• Left of the Dial: Just The Two Of Us: An imaginary possible phone conversation between Mitt Romney and John McCain...

• Left Wing Cracker: Maybe he can....: Yes, I have already voted for John Edwards, and I have my reasons. However, for those of you who say that you cannot do that, and that it is down to Hillary or Barack, I will say this...

• Liberadio: Stop Spreading the (Fake) News

• Loose TN Canon: More proof that Bush weakens America: And the GOP front runner McCain wants to stay in Iraq for 100 yrs...

• NewsComa: John Edwards Asks To Remain On Rhode Island Ballot. And: The Reason I Will Vote For Barack Obama Tuesday

• Pesky Fly: Please Obama, win me: Unity is not an issue. And it shouldn't be an issue because it's meaningless at best and possibly antithetical to itself. (Everybody shows up to the kegger happy, but if there's only a six-pack...).

• Progressive Nashville: Progressive Nashville: America's path: But the most important element in determining America's path is the people. And, Where America Stands: The economy, Values, Health care, and The Truth

• Resonance: Shell Oil Hints At Peak Oil: We now have energy company leaders talking about the upcoming oil supply crunch. Where is the political leadership on this issue?

• RoaneViews: Official Sample Ballot (Corvus): This is an overly complicated mess for a simple choice between two groups of candidates.

• Russ McBee: With Edwards out, things shift: At least until the convention, the race between Clinton and Obama will now shrivel into two camps shouting "Hope!" and "Experience!" at each other, with little discussion of the real problems the country faces. And: Congressional Dems find more streamlined way to cave to Bush

• Sean Braisted: TNR Tennessee Rundown: The New Republic profiles Tennessee's primary today. And: : ...the truth is most people don't pay attention to minute policy differences when choosing a candidate; like it or not, personality goes a long way in making that decision.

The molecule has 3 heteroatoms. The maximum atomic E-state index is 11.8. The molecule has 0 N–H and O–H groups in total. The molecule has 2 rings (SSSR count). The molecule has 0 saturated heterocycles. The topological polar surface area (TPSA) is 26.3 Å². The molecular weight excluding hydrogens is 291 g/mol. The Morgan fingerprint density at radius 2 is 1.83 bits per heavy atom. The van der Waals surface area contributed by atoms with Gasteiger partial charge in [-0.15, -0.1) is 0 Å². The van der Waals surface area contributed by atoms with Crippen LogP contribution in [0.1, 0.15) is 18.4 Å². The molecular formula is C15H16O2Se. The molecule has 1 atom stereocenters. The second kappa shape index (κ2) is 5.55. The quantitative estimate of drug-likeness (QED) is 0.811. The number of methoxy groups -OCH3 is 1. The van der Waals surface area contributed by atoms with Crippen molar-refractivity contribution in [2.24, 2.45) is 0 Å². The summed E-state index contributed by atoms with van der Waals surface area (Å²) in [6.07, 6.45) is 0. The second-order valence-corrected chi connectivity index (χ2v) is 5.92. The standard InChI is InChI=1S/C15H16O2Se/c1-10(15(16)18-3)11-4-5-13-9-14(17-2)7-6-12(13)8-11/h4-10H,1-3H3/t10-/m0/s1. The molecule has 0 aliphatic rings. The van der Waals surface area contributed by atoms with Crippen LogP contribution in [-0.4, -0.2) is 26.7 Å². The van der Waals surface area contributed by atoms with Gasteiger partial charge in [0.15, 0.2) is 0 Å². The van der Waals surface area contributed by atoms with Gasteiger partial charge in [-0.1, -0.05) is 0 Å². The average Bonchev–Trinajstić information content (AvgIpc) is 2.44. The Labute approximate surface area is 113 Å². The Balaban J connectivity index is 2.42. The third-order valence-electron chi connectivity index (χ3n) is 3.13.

• Sharon Cobb: Last Night We Witnessed History: Right now my mind is flooded with all the events of the 60s I participated in, yet I'm smart enough to step to the side and let a new generation of activists take their place in this complex progression. Plus: Snoop Dogg Torn Between Obama and Clinton: I know what you're thinking. Where's the punchline, right?

• Silence Isn't Golden: California Dreamin', On Such A Winter's Day: And the labor unions are dreaming of the candidate who will best support labor now that John Edwards has dropped out. Who might that candidate be? And: A Profound Sadness, And Why I'll Always Be A Democrat: I believe that yes, it is my problem when someone in the wealthiest nation in the world can't afford their medications.

• Southern Beale: Iraq 4 Ever: That is why those of us on the left, written off as “defeatocrats” and worse, have been saying all along that we need to cut off war funding. Period.

• Tennessee Guerilla Women: Hillary Fans in CA: 'Yes, SHE Can!!' (Video): As Todd notes, "her opponents underestimate the passion people have for her at their peril." And: Obama Attacks Universal Health Care With the Return of Harry & Louise: What the hell is Obama thinking?